This essay responds to Hirstein, Sifferd and Fagan’s book, Responsible Brains (MIT Press, 2018), which claims that executive function is the guiding mechanism that supports both responsible agency and the necessity for some excuses. In contrast, I suggest that executive function is not the universal acid and the neuroscience at present contributes almost nothing to the necessary psychological level of explanation and analysis. To the extent neuroscience can be useful, it is virtually entirely dependent on well-validated psychology to correlate with the neuroscientific variables under investigation. The essay considers what executive function is and what the neuroscience adds to our …


Evidence, Arrest Circumstances, And Felony Cocaine Case Processing, Jacqueline G. Lee, Alexander Testa Apr 2020

Evidence, Arrest Circumstances, And Felony Cocaine Case Processing, Jacqueline G. Lee, Alexander Testa

Criminal Justice Faculty Publications and Presentations

Case evidence and situational arrest characteristics are widely speculated to influence courtroom actor decisions, yet such measures are infrequently included in research. Using new data on felony cocaine cases from an urban county in a Southern non-guideline state, this study examines how physical evidence and arrest circumstances affect three stages of case processing: initial charge type, charge reduction, and sentence length. The influence of evidence appeared strongest at the early stage when prosecutors chose the appropriate charge, though certain evidentiary and arrest measures continued to influence later decisions. Charge reductions were driven mostly by legal factors, and while guilt should …


From The Legal Literature: Disentangling Prison And Punishment, Francesca Laguardia Jan 2020

From The Legal Literature: Disentangling Prison And Punishment, Francesca Laguardia

Department of Justice Studies Faculty Scholarship and Creative Works

No abstract provided.


Virtual Life Sentences: An Exploratory Study, Jessica S. Henry, Christopher Salvatore, Bai-Eyse Pugh Oct 2019

Virtual Life Sentences: An Exploratory Study, Jessica S. Henry, Christopher Salvatore, Bai-Eyse Pugh

Christopher Salvatore

Virtual life sentences are sentences with a term of years that exceed an individual’s natural life expectancy. This exploratory study is one of the first to collect data that establish the existence, prevalence, and scope of virtual life sentences in state prisons in the United States. Initial data reveal that more than 31,000 people in 26 states are serving virtual life sentences for violent and nonviolent offenses, and suggest racial disparities in the distribution of these sentences. This study also presents potential policy implications and suggestions for future research.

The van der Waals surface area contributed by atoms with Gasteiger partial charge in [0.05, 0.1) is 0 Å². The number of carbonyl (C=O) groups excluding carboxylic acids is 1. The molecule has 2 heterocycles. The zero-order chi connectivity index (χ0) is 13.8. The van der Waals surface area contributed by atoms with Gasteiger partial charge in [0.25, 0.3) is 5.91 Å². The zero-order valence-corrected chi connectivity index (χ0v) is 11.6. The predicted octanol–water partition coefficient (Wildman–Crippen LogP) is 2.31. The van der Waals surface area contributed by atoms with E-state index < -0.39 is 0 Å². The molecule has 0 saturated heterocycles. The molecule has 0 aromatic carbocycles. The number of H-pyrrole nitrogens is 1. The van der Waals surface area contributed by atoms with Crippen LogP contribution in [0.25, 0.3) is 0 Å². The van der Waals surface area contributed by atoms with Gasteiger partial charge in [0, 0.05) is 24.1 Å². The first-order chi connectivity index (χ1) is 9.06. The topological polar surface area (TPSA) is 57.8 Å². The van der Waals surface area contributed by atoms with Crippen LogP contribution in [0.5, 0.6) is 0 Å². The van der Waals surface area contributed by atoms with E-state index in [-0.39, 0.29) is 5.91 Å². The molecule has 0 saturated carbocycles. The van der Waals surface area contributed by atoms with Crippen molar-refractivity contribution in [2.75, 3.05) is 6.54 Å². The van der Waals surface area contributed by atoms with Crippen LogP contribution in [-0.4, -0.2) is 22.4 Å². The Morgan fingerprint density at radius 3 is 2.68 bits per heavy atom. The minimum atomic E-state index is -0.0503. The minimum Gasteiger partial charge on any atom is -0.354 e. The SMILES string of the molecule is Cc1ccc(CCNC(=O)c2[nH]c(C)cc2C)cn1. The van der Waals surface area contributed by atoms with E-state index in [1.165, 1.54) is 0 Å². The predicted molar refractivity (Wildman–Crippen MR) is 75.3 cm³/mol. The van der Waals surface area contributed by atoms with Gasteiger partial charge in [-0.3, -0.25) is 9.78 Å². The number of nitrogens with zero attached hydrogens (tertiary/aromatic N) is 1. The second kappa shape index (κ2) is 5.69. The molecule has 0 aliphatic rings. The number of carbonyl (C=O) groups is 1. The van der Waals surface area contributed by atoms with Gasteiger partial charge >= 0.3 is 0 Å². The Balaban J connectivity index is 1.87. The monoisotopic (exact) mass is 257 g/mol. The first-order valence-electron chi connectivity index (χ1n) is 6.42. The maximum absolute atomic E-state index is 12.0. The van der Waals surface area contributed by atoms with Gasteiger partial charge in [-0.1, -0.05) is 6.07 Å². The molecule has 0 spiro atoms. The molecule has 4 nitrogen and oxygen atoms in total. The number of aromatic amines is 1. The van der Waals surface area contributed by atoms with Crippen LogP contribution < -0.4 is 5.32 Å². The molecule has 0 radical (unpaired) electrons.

Stranded Behind Bars: The Failure Of Retributive Justice (Research Materials), Holy Cross Libraries Oct 2019

Stranded Behind Bars: The Failure Of Retributive Justice (Research Materials), Holy Cross Libraries

Library Resources for Campus Events

A bibliography of resources available through the Holy Cross Libraries which provide additional information related to "Stranded Behind Bars: The Failure of Retributive Justice," a lecture by Erin Kelly, professor of philosophy at Tufts University and author of “The Limits of Blame: Rethinking Punishment and Responsibility” (Harvard University Press, 2018), who explains how retributive justice exaggerates the moral meaning of criminal guilt, normalizes excessive punishment, and distracts from shared responsibility for social injustice.

The lecture was sponsored by the Rev. Michael C. McFarland, S.J. Center for Religion, Ethics and Culture, and was held at the College of the Holy Cross …


‘It’S Kinda Punishment’: Tandem Logics And Penultimate Power In The Penal Voluntary Sector For Canadian Youth, Abigail Salole Sep 2019

‘It’S Kinda Punishment’: Tandem Logics And Penultimate Power In The Penal Voluntary Sector For Canadian Youth, Abigail Salole

Publications and Scholarship

This paper draws on original empirical research in Ontario, Canada which analyses penal voluntary sector practice with youth in conflict with the law. I illustrate how youth penal voluntary sector practice (YPVS) operates alongside, or in tandem with the statutory criminal justice system. I argue that examining the PVS and the statutory criminal justice system simultaneously, or in tandem, provides fuller understandings of PVS inclusionary (and exclusionary) control practices (Tomczak and Thompson 2017). I introduce the concept of penultimate power, which demonstrates the ability of PVS workers to trigger criminal justice system response toward a young person in conflict …


Capital And Punishment: Resource Scarcity Increases Endorsement Of The Death Penalty, Keelah E. G. Williams, Ashley M. Votruba, Steven L. Neuberg, Michael J. Saks Jan 2019

Capital And Punishment: Resource Scarcity Increases Endorsement Of The Death Penalty, Keelah E. G. Williams, Ashley M. Votruba, Steven L. Neuberg, Michael J. Saks

Department of Psychology: Faculty Publications

Faced with punishing severe offenders, why do some prefer imprisonment whereas others impose death? Previous research exploring death penalty attitudes has primarily focused on individual and cultural factors. Adopting a functional perspective, we propose that environmental features may also shape our punishment strategies. Individuals are attuned to the availability of resources within their environments. Due to heightened concerns with the costliness of repeated offending, we hypothesize that individuals tend toward elimination-focused punishments during times of perceived scarcity. Using global and United States data sets (studies 1 and 2), we find that indicators of resource scarcity predict the presence of capital …


In Fear We Trust: Anxious Political Rhetoric & The Politics Of Punishment, 1960s-80s, Stella Michelle Frank Jan 2019

In Fear We Trust: Anxious Political Rhetoric & The Politics Of Punishment, 1960s-80s, Stella Michelle Frank